Part of the reason Fox News is so disturbing is that they continually violate the supposed boundaries between news, entertainment and advertising propaganda.This is why the current concentration of media ownership is so pernicious. As part of a major media conglomerate, Fox News can frame their news reports according to their own views of social vs. antisocial public behavior and so they slip down the television triangle both toward propaganda and toward entertainment. Just as foods which are fit for consumption even though "rotten" (alcoholic beverages for example) constitute a special exception to general culinary rules, news which has become propagandized, or created largely to entertain, constitutes a violation of the traditional definition of news and requires adjustments in how we consume reality.

Whoops. There's that Republican noise machine again. For the complete discussion of this, see my paper, "The Savage Mind on Madision Avenue," posted here.

Finally, at least for Part 2 of this series of reruns, there is my attempt to interpret blogging itself in terms of McLuhan's Laws of the Media:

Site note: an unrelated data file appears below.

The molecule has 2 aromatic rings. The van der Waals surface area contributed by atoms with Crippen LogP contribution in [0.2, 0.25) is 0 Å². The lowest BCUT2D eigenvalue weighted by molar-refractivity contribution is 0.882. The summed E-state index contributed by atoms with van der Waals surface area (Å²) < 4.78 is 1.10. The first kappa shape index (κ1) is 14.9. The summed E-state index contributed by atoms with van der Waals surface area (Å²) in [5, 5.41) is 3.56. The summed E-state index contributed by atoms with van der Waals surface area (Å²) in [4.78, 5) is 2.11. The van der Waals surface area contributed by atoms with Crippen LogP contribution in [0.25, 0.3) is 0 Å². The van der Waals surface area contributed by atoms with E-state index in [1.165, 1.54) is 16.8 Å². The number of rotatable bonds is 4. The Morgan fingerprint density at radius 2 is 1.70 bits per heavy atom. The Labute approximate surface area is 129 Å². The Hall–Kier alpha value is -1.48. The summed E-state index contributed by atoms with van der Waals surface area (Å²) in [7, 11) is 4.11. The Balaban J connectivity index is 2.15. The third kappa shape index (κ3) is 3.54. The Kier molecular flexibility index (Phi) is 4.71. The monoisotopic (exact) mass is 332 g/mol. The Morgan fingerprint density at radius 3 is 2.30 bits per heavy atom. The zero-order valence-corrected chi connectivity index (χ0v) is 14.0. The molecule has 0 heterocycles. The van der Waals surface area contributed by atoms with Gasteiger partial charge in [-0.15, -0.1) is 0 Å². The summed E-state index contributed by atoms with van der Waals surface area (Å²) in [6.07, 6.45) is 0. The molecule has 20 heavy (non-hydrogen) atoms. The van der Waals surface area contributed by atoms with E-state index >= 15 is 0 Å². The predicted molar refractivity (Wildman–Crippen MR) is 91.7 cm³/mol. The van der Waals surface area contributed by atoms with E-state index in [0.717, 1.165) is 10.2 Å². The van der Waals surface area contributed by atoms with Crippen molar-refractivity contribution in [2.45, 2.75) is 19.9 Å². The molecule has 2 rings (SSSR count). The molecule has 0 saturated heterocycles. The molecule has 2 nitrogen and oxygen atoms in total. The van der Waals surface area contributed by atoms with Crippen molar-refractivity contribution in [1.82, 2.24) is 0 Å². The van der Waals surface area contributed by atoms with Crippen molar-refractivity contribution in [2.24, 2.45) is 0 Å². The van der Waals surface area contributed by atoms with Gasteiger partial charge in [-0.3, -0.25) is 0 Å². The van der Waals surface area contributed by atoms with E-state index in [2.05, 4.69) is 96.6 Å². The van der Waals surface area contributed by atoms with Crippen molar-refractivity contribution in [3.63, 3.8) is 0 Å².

Blogging enhances “many to many” communication. As a medium, blogging allows me to get my message out to many without the need of access to television, radio, print or film production facilities. Blogging also allows me to receive messages from many sources.

Blogging obsolesces one to one or many to one communications. Telephone chats and television binges are replaced by blogging connections.

Blogging retrieves the habits of 18th letter correspondents or diarists. Though this varies widely, at the minimum blogging requires that we capture and express our thoughts via the keyboard. Some bloggers go much further than that.

When pushed to an extreme, blogging reverses into total narcissism. I write only to myself, for myself. I put myself into the blogosphere, and seeing my own image, become entranced.